My father is 64, a stroke victim, and recently lost over 100 pounds. He’s been rewarded with the new found ability to do the things he has always wanted to do, but felt too out of shape to accomplish. We’ve camped at the bottom of Mount Monadnock in New Hampshire for decades, but never made our way to the top. This year, last weekend actually, we changed all that.
“Climbing that mountain is on my bucket list, we need to find the time.” My father shared with me. Find the time. Those words struck me hard. We all are always struggling to find the time. I knew we needed to go now. So, I researched our route and the perfect time to climb.
The result was the white dot trail on Columbus Day Weekend. The holiday weekend would allow us peak fall foliage, mild temperatures, and an extra day to set camp and make an experience out of it all.
My friend Brant at InsureMyTrip is an experienced climber. (He’s been on Mount Kilimanjaro!) I knew he would have some travel tips for me. He gave me a pair of adjustable hiking poles and recommended my father use them as they would make him sturdier and take some of the pressure from his knees. I also invited my nephew, David, and his boyfriend, Paul. They both wanted to be a part of granddad’s big moment.
The four of us packed light and made our way to Monadnock for a 10am start time. The park charged each of us 5 dollars for the day, then we made our way to the trail and began our ascension. We were only a quarter mile in, when we realized this was not going to be a nature trail hike like the Sleeping Giant in Connecticut. This was going to be a much bigger challenge.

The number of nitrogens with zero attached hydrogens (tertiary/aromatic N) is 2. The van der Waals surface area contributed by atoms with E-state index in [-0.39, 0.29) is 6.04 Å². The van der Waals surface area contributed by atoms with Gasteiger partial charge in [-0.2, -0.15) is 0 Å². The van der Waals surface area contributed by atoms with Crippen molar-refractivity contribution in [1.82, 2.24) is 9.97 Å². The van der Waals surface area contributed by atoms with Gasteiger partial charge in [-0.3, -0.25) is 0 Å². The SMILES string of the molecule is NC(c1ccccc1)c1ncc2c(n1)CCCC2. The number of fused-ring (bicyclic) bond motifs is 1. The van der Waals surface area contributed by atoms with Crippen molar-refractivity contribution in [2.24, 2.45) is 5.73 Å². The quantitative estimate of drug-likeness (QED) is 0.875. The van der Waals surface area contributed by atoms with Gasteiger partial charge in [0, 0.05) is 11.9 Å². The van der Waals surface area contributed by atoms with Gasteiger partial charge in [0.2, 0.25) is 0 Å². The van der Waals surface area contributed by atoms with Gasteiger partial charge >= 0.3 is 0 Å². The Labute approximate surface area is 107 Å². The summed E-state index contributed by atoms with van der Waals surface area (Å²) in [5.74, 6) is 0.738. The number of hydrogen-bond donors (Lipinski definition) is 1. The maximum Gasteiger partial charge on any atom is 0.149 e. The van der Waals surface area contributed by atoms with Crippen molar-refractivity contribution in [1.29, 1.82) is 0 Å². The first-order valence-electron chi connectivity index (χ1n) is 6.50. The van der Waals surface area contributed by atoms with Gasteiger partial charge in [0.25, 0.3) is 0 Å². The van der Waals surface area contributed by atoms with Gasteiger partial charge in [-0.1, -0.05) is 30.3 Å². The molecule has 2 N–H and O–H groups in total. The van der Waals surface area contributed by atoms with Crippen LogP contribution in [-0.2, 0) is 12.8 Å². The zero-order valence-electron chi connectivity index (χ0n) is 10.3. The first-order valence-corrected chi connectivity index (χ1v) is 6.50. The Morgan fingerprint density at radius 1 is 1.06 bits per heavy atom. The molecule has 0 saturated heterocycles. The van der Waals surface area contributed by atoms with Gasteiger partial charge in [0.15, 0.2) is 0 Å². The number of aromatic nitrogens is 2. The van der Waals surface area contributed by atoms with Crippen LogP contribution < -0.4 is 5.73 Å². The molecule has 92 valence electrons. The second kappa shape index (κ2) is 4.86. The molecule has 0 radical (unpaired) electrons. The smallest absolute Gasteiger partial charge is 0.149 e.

The trail conditions deteriorated rapidly, to open rock, casual water, and a 60% incline (at the easier parts). My father was glad he had the trek sticks and used them for the majority of the climb. We knew we had two and a half hours before we would reach the summit; seeing how tough this trek was going to be, we paused to be sure we were all on the same page. This was a full trek to the top, no turning back. That’s how bucket lists work.
Monadnock is the most climbed mountain in the United States. Some people would hate to climb with thousands, and I do mean literally thousands, of other hikers. For us, it was wonderful. My father made fast friendships. He was the oldest man we passed on the trails. He was a motivation to those closest in age, and quickly he bonded with the other hikers. We climbed ahead of him, trying to find the better parts of the trail, but he never needed our spotting. He was in his glory.
With a few water breaks and a stop or two for photos and site-seeing, we finally made our way to the 3,166 foot summit. The mountain top is complete rock, and our views were wholly unobstructed. The victory was sweet, but short lived. What goes up, must come down. It was time to descend.
The white cross trail is not as steep as the white dot. Although it is a longer route, we opted for the moderate decline at the cost of added distance. 95% of injuries occur on the way down a mountain, and we didn’t want to be a statistic. However, this was still no easy task. After 2 hours, we made our way back to the truck. Dad had done it, and David, Paul and I had paid witness.
I never saw dad physically scratch Monadnock from a list, but I could see the look of accomplishment on his face. We stopped in at the gift shop, and David bought us all a sticker for our cars. All of us have this badge of honor, and it is something we share together. Three generations of our family climbed the mountain that day, and it will be something we talk about for generations to come.